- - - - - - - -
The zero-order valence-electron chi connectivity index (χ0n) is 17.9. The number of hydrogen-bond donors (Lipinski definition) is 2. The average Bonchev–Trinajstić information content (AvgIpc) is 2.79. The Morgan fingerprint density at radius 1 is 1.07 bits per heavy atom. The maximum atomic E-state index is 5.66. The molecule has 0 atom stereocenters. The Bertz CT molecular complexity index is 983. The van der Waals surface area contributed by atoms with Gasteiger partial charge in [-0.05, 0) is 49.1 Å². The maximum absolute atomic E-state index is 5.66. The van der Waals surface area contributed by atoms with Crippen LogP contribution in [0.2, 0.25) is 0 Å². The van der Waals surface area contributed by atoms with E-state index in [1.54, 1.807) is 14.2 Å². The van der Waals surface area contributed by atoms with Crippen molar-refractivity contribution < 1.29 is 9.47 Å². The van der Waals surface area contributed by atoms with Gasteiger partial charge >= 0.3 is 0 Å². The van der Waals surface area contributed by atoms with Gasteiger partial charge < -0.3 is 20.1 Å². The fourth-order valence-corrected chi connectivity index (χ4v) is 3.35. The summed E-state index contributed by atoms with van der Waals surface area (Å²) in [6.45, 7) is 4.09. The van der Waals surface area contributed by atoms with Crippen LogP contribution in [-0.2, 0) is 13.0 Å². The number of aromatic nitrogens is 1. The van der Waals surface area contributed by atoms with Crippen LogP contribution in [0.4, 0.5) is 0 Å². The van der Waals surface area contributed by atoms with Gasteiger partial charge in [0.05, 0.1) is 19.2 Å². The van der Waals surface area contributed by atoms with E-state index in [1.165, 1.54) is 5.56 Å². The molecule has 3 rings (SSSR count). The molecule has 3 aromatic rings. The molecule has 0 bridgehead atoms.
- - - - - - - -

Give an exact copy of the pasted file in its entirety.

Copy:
The zero-order valence-electron chi connectivity index (χ0n) is 17.9. The number of hydrogen-bond donors (Lipinski definition) is 2. The average Bonchev–Trinajstić information content (AvgIpc) is 2.79. The Morgan fingerprint density at radius 1 is 1.07 bits per heavy atom. The maximum atomic E-state index is 5.66. The molecule has 0 atom stereocenters. The Bertz CT molecular complexity index is 983. The van der Waals surface area contributed by atoms with Gasteiger partial charge in [-0.05, 0) is 49.1 Å². The maximum absolute atomic E-state index is 5.66. The van der Waals surface area contributed by atoms with Crippen LogP contribution in [0.2, 0.25) is 0 Å². The van der Waals surface area contributed by atoms with E-state index in [1.54, 1.807) is 14.2 Å². The van der Waals surface area contributed by atoms with Crippen molar-refractivity contribution < 1.29 is 9.47 Å². The van der Waals surface area contributed by atoms with Gasteiger partial charge >= 0.3 is 0 Å². The van der Waals surface area contributed by atoms with Gasteiger partial charge < -0.3 is 20.1 Å². The fourth-order valence-corrected chi connectivity index (χ4v) is 3.35. The summed E-state index contributed by atoms with van der Waals surface area (Å²) in [6.45, 7) is 4.09. The van der Waals surface area contributed by atoms with Crippen LogP contribution in [-0.2, 0) is 13.0 Å². The number of aromatic nitrogens is 1. The van der Waals surface area contributed by atoms with Crippen LogP contribution in [0.4, 0.5) is 0 Å². The van der Waals surface area contributed by atoms with Gasteiger partial charge in [0.05, 0.1) is 19.2 Å². The van der Waals surface area contributed by atoms with E-state index in [1.165, 1.54) is 5.56 Å². The molecule has 3 rings (SSSR count). The molecule has 3 aromatic rings. The molecule has 0 bridgehead atoms.